Social Security sets off sparks

If there was still any doubt that Social Security is the proverbial third rail of American politics — that is, potentially deadly to the touch — Gov. Rick Perry has provided the electrifying answer: You don't mess with the monthly checks, Texan.

At a presidential debate in California last week, Mr. Perry decried Social Security as a "Ponzi scheme to tell our kids that are 25 or 30 years old today, you're paying into a program that's going to be there. Anybody that's for the status quo with Social Security today is involved with a monstrous lie to our kids, and it's not right."


In those two sentences, the governor took a relatively simple problem (a potential deficit in the retirement system in a quarter-century) and inflated it into a criminal enterprise on par with Bernard Madoff and Charles Ponzi. Small wonder he's getting ripped by his fellow Republican presidential candidates, including at a subsequent debate in Tampa on Monday night.

The result? He's sounding a bit of a retreat — but also ripping right back. When former Massachusetts Gov. Mitt Romney raised the Ponzi scheme reference at the Florida debate and questioned whether Mr. Perry still wanted to turn the program over to the states (as he asserted in his book, "Fed Up!"), it was the Texan accusing the New Englander of trying to scare seniors.


So for anyone keeping score at home, here's the latest on Social Security: Overstate the problem, and you're scaring seniors. Anybody questioning that overstatement? Obviously, he or she is trying to scare seniors. In summary, any talk about Social Security is frightening — but probably not so much to seniors (who, last we checked, are not as easily driven to a state of terror as some people seem to assume).

The real scare is to anyone expecting an honest debate from candidates aspiring to the nation's highest office about the successful and financially solvent Social Security program. They can't seem to do it — and that would just seem ludicrous if it were not so disappointing.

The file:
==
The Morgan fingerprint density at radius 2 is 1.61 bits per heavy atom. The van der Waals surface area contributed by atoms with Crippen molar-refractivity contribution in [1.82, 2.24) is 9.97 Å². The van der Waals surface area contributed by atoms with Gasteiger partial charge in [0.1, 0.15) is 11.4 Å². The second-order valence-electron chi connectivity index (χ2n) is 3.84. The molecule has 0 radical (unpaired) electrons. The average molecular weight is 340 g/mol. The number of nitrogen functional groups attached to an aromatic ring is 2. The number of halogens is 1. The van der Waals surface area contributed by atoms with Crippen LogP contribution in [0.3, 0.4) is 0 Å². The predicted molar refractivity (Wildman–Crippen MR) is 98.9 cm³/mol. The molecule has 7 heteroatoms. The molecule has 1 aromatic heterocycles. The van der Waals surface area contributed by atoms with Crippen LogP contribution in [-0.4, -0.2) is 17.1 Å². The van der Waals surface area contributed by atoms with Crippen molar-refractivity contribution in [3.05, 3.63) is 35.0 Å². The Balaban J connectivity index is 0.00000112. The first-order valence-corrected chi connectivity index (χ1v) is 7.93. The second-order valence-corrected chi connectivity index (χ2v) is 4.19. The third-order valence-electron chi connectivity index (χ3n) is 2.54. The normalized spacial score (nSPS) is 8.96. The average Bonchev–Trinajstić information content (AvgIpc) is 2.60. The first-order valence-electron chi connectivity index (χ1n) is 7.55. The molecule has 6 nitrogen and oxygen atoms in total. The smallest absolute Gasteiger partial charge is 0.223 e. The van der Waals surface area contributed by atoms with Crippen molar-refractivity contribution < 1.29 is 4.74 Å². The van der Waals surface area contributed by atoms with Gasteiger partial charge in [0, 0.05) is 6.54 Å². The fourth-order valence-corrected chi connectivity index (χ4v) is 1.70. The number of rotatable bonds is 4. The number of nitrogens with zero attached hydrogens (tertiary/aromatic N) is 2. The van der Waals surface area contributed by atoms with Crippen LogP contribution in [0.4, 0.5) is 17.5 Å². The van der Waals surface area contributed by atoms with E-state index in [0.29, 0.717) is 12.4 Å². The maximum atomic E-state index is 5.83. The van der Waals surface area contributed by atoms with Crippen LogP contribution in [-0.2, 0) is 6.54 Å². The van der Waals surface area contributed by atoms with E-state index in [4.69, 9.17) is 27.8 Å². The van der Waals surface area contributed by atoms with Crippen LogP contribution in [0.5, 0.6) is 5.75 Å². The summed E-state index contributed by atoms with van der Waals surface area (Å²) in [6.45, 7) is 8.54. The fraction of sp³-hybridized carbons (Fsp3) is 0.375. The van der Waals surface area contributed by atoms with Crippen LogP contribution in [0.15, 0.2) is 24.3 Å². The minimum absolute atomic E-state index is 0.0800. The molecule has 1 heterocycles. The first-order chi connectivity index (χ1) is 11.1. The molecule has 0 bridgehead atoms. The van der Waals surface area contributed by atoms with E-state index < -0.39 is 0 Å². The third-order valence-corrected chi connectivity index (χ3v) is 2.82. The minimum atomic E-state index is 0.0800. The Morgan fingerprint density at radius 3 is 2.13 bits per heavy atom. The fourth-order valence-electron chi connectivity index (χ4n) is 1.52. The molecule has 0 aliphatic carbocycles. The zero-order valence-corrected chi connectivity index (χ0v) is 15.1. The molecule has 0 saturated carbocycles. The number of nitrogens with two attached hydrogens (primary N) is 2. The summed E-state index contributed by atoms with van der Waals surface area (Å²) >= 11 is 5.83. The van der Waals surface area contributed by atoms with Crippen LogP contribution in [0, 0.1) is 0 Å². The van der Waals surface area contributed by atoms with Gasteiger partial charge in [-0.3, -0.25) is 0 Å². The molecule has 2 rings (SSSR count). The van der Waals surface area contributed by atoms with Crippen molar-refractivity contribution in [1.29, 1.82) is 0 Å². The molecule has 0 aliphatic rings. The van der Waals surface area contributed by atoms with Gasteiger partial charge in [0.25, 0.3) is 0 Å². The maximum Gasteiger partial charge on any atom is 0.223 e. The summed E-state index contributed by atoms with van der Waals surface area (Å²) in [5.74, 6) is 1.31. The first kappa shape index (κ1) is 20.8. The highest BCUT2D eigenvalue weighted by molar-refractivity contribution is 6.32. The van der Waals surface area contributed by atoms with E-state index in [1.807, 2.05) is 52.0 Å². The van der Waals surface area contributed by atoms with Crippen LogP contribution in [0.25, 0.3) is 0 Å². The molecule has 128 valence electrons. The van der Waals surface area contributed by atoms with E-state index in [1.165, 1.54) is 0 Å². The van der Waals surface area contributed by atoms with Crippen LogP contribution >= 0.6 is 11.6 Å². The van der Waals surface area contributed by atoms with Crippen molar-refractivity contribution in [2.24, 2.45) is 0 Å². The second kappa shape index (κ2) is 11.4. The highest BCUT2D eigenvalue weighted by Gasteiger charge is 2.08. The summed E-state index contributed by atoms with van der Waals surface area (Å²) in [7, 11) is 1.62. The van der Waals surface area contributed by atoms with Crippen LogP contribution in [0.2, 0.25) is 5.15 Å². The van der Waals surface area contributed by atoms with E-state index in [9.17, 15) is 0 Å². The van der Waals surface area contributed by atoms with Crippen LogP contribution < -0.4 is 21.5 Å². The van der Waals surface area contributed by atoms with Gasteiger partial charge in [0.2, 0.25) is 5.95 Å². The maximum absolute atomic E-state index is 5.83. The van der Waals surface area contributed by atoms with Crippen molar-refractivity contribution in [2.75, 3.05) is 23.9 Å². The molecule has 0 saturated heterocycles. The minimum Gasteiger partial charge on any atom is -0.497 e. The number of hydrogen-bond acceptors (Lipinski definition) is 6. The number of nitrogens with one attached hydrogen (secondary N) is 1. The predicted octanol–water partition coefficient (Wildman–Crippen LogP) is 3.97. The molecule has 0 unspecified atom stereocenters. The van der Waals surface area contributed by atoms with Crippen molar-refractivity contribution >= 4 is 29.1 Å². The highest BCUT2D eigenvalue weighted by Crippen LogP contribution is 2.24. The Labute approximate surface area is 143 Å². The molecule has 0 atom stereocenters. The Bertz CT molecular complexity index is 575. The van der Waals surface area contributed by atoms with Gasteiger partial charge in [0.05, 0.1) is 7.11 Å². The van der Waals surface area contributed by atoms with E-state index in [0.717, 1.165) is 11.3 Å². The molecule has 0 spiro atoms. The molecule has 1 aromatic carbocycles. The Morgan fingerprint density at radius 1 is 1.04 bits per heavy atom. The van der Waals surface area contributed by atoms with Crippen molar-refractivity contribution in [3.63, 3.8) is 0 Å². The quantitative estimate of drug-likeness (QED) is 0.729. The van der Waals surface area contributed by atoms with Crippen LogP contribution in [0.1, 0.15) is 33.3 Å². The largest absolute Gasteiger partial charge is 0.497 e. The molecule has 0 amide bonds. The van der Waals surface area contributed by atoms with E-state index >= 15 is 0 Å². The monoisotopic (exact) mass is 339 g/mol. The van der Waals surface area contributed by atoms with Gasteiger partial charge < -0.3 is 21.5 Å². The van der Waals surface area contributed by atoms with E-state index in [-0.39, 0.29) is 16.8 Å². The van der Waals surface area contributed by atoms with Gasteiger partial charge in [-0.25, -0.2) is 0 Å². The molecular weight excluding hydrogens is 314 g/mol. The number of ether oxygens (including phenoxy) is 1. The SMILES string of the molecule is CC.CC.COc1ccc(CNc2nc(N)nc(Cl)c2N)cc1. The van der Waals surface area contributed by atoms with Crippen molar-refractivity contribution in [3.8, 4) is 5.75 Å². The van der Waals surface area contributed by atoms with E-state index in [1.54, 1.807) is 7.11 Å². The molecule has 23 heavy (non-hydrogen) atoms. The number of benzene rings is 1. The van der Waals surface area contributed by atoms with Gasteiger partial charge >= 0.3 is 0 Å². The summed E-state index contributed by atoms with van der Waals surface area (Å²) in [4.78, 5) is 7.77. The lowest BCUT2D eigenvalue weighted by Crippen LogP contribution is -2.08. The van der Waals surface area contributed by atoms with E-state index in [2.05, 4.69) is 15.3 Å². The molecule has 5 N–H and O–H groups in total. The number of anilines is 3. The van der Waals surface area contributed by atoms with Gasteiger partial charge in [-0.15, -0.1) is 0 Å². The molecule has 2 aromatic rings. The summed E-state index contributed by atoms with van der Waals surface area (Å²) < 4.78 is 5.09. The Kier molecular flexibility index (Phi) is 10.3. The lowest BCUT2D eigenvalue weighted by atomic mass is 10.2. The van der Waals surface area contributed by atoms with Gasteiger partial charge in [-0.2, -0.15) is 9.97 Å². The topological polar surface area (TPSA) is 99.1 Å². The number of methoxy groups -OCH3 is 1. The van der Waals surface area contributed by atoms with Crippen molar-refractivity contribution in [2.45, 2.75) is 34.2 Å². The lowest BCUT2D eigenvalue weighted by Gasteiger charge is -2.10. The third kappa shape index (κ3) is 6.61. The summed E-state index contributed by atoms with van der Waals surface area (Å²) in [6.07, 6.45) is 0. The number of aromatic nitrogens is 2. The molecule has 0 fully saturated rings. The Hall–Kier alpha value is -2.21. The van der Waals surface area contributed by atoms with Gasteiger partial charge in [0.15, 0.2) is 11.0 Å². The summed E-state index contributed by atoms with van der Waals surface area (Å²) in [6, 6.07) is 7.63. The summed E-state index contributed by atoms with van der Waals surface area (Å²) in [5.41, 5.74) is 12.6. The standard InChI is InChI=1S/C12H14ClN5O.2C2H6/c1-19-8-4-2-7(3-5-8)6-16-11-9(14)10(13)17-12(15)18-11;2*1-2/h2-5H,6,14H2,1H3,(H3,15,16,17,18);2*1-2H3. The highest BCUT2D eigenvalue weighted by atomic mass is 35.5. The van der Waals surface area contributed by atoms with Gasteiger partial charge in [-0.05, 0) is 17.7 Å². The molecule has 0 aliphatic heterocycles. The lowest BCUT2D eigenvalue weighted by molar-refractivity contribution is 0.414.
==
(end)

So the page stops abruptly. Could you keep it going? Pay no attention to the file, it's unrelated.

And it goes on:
Admittedly, conservatives aren't big fans of Social Security or any other government-run social insurance program, and that's nothing new. They weren't 76 years ago, when it was created as part of Franklin Roosevelt's New Deal to make sure that the nation's elderly weren't consigned to poverty in their final years.

The only real issue is how big a benefit should be provided by Social Security and how it should be financed. The nation's demographics are changing, and the existing formula will not work — at least not for those who retire in 2038 or beyond, according to the most recent analysis. Too many beneficiaries are living too long and are supported by too few workers for the status quo to last.

But the problem is relatively easy to solve. One can raise taxes or reduce the benefit or some combination of both. For instance, delaying retirement age for the next generation, which is sure to live longer and healthier than its predecessors, might be prudent. Capping cost-of-living adjustments might be helpful, too. And increasing the cap on income subject to Social Security taxes would increase revenue and make the system more fair.

The sooner such a solution is agreed upon, the less drastic the change will need to be. But even with no change, future retirees would receive an estimated 80 percent of benefits. Ponzi victims never had it so good.

Social Security isn't even the biggest financial problem facing Washington these days. The Medicaid and Medicare shortfalls are worse and looming closer — but then, we've seen how badly the current Congress deals with matters of taxes and spending.

Mr. Perry can't run away from his outrageous claim, nor can Mr. Romney deny his own record of public skepticism about the program. But the bottom line is that Social Security isn't in any real danger, no matter who becomes the GOP's nominee — it makes too much sense, and has provided too large a benefit to the nation, for even the most bone-headed politician to kill it.


Without Social Security, Americans would enter their twilight years without sufficient financial support. That would be disastrous for them, their families and for the nation's economy, as the program now represents about 7 percent of the gross domestic product. If only as a forced savings program, Social Security works to assure the elderly and disabled are not eating dog food and living on the streets.

Republicans shouldn't be frightened of Social Security so much as scared of their own empty rhetoric (including their disdain for how the trust fund surplus is used to pay for other government programs and isn't sitting in a vault somewhere). A more honest conversation about Social Security would be helpful. But those who can't muster one probably deserve the political electroshock treatment.